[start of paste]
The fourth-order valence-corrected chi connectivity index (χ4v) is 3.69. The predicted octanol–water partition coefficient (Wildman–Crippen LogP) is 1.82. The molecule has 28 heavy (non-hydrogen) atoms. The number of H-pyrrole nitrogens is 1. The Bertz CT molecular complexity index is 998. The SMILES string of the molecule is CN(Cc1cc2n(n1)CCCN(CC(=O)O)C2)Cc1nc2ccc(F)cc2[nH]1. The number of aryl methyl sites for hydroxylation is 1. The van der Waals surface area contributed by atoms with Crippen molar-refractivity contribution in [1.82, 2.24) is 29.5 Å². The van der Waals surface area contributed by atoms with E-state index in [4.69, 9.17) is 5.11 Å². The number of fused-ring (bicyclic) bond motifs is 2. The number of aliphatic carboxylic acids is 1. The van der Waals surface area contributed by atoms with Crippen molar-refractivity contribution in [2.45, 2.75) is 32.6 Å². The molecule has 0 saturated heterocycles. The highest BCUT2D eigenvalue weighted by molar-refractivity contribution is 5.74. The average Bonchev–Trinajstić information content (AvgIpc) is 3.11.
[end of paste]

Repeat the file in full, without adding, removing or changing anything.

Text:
The fourth-order valence-corrected chi connectivity index (χ4v) is 3.69. The predicted octanol–water partition coefficient (Wildman–Crippen LogP) is 1.82. The molecule has 28 heavy (non-hydrogen) atoms. The number of H-pyrrole nitrogens is 1. The Bertz CT molecular complexity index is 998. The SMILES string of the molecule is CN(Cc1cc2n(n1)CCCN(CC(=O)O)C2)Cc1nc2ccc(F)cc2[nH]1. The number of aryl methyl sites for hydroxylation is 1. The van der Waals surface area contributed by atoms with Crippen molar-refractivity contribution in [1.82, 2.24) is 29.5 Å². The van der Waals surface area contributed by atoms with E-state index in [4.69, 9.17) is 5.11 Å². The number of fused-ring (bicyclic) bond motifs is 2. The number of aliphatic carboxylic acids is 1. The van der Waals surface area contributed by atoms with Crippen molar-refractivity contribution in [2.45, 2.75) is 32.6 Å². The molecule has 0 saturated heterocycles. The highest BCUT2D eigenvalue weighted by molar-refractivity contribution is 5.74. The average Bonchev–Trinajstić information content (AvgIpc) is 3.11.